How To Look At A House
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Does a home inspector test the air conditioning system?
Monday, September 14, 2020
The Standards of Practice of the two national home inspector associations require an inspector to inspect the air conditioning system, but they limit how much its function should be evaluated. The International Association of Certified Home Inspectors (InterNACHI) specifies that “the inspector shall inspect the cooling system, using normal operating controls.” Further, “the inspector shall report as in need of correction any cooling system that did not operate, and if the cooling system was deemed inaccessible."
But InterNACHI does not require the inspector to "determine the uniformity, temperature, flow, balance, distribution, size, capacity, BTU, or supply adequacy of the cooling system,” or "examine electrical current, coolant fluids or gases, or coolant leakage.” So, essentially, an inspector must only determine if the unit functions and note any visible defects.
The American Society of Home Inspectors (ASHI) has even more limited expectations. The inspector is required only to "inspect central and permanently installed cooling equipment, and distribution systems.” No mention is made of actually operating the system, although you could assume that it is part of the inspection, and limitations are similar to InterNACHI.
The InterNACHI standards also do not require the inspector to "operate equipment or systems if the exterior temperature is below 65° Fahrenheit, or when other circumstances are not conducive to safe operation or may damage the equipment.” This is a sensible precaution, necessary to avoid cold weather damage to cooling equipment.
Inspectors have the option to go further than these minimum requirements but, since one of the these two national standards are referenced in the contracts used by most inspectors, this is the baseline standard.
Click on any of the links below to read other articles about what is required to be included, or not, in a home inspection:
AFCI •• Air conditioner •• Ants •• Appliance recalls •• Appliance testing •• Attic •• Awnings •• Barns and ag blgs. •• Bathroom exhaust fan •• Bonding •• Carpet •• Ceiling fans •• Central vacuum •• Chimneys •• Chinese drywall •• Clothes dryer •• Dryer exhaust •• CO alarms •• Code violations •• Condemn a house •• Crawl space •• Detached carport •• Detached garage •• Dishwasher •• Docks •• Doors •• Electrical •• Electrical panel •• Electromagnetic radiation •• Fences •• Fireplaces Furnace •• Garage door opener •• Garbage disposal •• Generator •• GFCIs •• Gutters •• Ice maker •• Inspect in the rain •• Insulation •• Insurance •• Interior Finishes •• Grading & drainage •• Lead paint •• Level of thoroughness •• Lift carpet •• Low voltage wiring •• Microwave •• Mold •• Move things •• Help negotiate •• Not allowed •• Outbuildings •• Paint •• Permits •• Pilot lights •• Plumbing •• Plumbing under slab •• Pools •• Questions won't answer •• Radon •• Range/cooktop •• Receptacle outlet •• Refrigerator •• Reinspection •• Remove panel cover •• Repairs •• Repair estimates •• Retaining walls •• Roaches •• Rodents •• Roof •• Screens •• Seawalls •• Septic loading dye test •• Septic tank •• Sewer lines •• Shower pan leak test •• Shutters •• Sinkholes •• Smoke alarms •• Solar panels •• Specify repairs •• Sprinklers •• Termites •• Toilets •• Trees •• Troubleshooting •• Wall air conditioners •• Walk roof •• Washing machine •• Water heater •• Water pressure •• Water shut-offs •• Main water shut-off •• Water softener •• Water treatment systems •• Well •• Windows •• Window air conditioners •• Window blinds •• Wiring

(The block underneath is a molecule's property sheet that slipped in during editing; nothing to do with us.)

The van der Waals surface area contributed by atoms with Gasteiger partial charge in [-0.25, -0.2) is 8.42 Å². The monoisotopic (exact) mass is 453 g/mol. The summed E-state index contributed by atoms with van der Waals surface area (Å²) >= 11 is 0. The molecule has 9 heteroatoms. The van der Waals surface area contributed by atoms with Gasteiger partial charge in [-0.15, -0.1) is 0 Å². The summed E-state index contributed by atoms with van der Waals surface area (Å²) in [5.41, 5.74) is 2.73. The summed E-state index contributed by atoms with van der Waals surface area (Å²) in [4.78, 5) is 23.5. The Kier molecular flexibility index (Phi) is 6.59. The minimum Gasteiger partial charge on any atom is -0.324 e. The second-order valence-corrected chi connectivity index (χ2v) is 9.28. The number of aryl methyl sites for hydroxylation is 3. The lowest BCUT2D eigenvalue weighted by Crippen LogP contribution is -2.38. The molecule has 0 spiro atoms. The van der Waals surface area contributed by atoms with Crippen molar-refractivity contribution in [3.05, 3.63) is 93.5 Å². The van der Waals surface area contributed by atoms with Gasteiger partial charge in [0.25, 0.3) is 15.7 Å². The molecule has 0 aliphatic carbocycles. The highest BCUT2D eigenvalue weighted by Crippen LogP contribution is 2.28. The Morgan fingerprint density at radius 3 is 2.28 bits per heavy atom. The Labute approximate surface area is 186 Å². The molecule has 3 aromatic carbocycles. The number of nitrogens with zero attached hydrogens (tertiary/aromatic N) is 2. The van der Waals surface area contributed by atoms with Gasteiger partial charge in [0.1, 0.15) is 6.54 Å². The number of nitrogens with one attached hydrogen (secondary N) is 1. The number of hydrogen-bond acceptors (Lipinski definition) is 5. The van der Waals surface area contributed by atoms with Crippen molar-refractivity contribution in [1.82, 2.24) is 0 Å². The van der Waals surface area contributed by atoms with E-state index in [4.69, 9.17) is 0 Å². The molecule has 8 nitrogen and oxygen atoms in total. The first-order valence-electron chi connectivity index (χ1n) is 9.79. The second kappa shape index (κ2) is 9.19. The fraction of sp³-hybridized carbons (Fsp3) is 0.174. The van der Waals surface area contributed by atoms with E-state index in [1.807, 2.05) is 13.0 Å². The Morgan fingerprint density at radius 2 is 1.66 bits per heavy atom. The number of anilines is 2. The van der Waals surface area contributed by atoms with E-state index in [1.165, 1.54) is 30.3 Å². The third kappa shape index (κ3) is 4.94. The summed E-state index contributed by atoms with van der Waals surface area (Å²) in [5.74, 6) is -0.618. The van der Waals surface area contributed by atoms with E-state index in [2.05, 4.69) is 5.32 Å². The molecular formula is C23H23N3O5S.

• • • • • • • • • • • • • • • • • • • • • • • • •
To learn more about heating and air conditioning systems, see these other blog posts:
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